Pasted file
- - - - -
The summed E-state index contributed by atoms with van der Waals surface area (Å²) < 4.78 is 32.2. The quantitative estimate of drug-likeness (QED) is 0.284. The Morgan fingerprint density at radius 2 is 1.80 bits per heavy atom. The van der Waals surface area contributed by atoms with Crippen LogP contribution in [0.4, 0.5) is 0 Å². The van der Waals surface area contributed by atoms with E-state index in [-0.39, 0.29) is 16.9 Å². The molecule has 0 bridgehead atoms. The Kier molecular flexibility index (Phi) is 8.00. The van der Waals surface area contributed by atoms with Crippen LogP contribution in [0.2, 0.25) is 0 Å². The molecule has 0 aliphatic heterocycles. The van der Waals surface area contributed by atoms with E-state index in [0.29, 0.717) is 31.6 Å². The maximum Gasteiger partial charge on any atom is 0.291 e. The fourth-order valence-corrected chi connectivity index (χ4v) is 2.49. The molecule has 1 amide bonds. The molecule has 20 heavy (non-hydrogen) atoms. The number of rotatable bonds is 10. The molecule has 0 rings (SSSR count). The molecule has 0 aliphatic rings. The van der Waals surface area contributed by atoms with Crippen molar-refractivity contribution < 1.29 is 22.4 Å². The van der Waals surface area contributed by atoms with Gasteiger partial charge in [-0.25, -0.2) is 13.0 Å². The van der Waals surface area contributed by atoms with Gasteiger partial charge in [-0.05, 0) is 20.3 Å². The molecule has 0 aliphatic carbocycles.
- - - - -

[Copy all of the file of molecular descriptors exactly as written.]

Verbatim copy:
The summed E-state index contributed by atoms with van der Waals surface area (Å²) < 4.78 is 32.2. The quantitative estimate of drug-likeness (QED) is 0.284. The Morgan fingerprint density at radius 2 is 1.80 bits per heavy atom. The van der Waals surface area contributed by atoms with Crippen LogP contribution in [0.4, 0.5) is 0 Å². The van der Waals surface area contributed by atoms with E-state index in [-0.39, 0.29) is 16.9 Å². The molecule has 0 bridgehead atoms. The Kier molecular flexibility index (Phi) is 8.00. The van der Waals surface area contributed by atoms with Crippen LogP contribution in [0.2, 0.25) is 0 Å². The molecule has 0 aliphatic heterocycles. The van der Waals surface area contributed by atoms with E-state index in [0.29, 0.717) is 31.6 Å². The maximum Gasteiger partial charge on any atom is 0.291 e. The fourth-order valence-corrected chi connectivity index (χ4v) is 2.49. The molecule has 1 amide bonds. The molecule has 20 heavy (non-hydrogen) atoms. The number of rotatable bonds is 10. The molecule has 0 rings (SSSR count). The molecule has 0 aliphatic rings. The van der Waals surface area contributed by atoms with Crippen molar-refractivity contribution < 1.29 is 22.4 Å². The van der Waals surface area contributed by atoms with Gasteiger partial charge in [-0.25, -0.2) is 13.0 Å². The van der Waals surface area contributed by atoms with Gasteiger partial charge in [-0.05, 0) is 20.3 Å². The molecule has 0 aliphatic carbocycles.